Researchers and Parents Working Together Meet Research Milestone

Many of you know all about the Casey’s Circle events, our parent training, and the many tools and resources we offer online as well as our bereavement services. Did you know that Casey’s Circle also works with medical professionals to help with research studies? Currently we are working with a group to help define the best standard of care for neonates that experience seizures. We are very excited to announce that this study has been going very well and we recently met a an important milestone.

We received funding from the Patient Centered Outcomes Research Institute (PCORI) to carry the Continued Anticonvulsants After Resolution of Neonatal Seizures study, a large, multi-center observational research study to better understand how to treat seizures in newborns. We also want to understand how the medical treatments for newborn seizures can impact families as their children grow.

Our 9 participating hospital sites and Parent Partners advisory group span from coast to coast. Families were invited to participate in the study if their baby was born at or transferred to one of our 9 study centers, their baby’s seizures began less than 4 weeks after the baby’s full term due date and required medication to treat, and the family speaks and reads English or Spanish.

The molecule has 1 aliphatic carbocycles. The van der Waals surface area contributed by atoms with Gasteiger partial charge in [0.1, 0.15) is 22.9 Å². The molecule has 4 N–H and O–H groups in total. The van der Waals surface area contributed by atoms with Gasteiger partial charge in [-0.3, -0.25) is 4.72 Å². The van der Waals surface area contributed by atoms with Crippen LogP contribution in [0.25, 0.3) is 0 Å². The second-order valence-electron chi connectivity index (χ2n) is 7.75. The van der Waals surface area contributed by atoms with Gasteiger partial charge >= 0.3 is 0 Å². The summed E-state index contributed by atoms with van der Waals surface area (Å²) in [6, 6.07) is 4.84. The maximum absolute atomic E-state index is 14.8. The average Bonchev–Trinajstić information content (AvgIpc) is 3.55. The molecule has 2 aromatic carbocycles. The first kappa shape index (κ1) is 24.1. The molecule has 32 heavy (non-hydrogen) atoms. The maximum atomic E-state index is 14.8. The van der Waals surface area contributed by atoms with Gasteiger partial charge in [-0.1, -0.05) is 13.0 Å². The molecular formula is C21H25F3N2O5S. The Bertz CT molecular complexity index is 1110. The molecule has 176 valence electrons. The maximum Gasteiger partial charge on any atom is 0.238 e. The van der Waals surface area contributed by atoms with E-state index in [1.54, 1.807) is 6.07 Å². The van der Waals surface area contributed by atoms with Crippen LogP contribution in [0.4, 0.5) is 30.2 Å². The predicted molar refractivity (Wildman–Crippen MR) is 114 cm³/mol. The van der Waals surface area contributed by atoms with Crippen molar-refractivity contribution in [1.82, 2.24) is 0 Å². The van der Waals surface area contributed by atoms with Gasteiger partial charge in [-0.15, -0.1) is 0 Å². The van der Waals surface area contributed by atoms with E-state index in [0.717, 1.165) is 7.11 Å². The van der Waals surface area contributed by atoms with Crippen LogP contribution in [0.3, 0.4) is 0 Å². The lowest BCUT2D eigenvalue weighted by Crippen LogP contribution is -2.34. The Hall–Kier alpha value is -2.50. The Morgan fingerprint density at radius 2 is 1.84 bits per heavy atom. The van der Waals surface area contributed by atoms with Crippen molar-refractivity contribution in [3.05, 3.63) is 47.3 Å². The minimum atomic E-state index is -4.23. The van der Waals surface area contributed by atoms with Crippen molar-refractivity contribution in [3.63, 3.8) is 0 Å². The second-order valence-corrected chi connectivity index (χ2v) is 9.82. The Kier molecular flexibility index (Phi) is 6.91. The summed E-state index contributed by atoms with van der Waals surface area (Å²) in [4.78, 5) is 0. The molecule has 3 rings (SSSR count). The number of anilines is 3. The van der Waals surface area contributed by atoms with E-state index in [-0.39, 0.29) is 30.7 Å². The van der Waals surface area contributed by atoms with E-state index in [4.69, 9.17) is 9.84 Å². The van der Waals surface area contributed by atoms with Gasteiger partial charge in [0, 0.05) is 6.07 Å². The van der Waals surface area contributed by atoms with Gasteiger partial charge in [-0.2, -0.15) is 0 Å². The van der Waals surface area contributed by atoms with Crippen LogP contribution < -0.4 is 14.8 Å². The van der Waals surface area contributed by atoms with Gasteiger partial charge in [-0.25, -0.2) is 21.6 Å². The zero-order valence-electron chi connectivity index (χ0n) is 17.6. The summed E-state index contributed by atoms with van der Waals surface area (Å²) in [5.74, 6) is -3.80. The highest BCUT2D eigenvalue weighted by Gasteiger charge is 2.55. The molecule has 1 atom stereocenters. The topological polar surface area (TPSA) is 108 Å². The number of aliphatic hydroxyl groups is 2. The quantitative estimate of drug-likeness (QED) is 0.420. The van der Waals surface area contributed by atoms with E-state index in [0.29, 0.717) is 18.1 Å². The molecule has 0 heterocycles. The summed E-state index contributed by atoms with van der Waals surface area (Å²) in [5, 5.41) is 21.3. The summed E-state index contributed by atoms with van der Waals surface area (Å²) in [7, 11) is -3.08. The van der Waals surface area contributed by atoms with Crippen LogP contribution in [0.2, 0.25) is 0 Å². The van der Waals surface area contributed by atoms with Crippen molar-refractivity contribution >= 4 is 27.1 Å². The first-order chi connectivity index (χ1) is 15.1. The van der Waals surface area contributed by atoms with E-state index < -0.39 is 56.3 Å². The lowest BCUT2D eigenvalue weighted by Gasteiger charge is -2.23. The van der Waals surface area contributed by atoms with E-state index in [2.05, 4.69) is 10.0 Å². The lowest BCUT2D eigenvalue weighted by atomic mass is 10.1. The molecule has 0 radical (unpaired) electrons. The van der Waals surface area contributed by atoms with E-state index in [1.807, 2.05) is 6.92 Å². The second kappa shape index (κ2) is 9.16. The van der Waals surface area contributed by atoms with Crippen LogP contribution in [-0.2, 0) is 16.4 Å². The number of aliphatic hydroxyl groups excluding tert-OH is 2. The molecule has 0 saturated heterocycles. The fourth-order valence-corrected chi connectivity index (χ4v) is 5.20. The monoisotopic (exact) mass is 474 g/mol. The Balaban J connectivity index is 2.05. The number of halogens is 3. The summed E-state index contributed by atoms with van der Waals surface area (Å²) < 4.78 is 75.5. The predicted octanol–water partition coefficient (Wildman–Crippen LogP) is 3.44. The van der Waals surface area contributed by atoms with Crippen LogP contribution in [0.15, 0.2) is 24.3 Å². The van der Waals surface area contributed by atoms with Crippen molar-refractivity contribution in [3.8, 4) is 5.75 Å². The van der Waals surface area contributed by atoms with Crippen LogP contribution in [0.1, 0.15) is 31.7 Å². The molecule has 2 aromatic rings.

We are pleased to announce that we have met our recruitment target and have 304 babies and their families enrolled in the study. As we follow these infants and their families through the first two years of their lives, we will learn about how the neonatal seizures and their treatment influence child development, later seizures, and family well-being. We hope the results of this work will help doctors and families of newborns with seizures as they make treatment decisions and will provide clear information about what to expect for the future.

For more information about the study, please visit the PCORI website:
Continued Anticonvulsants After Resolution of Neonatal Seizures: A Patient-Centered Comparative Effectiveness Study

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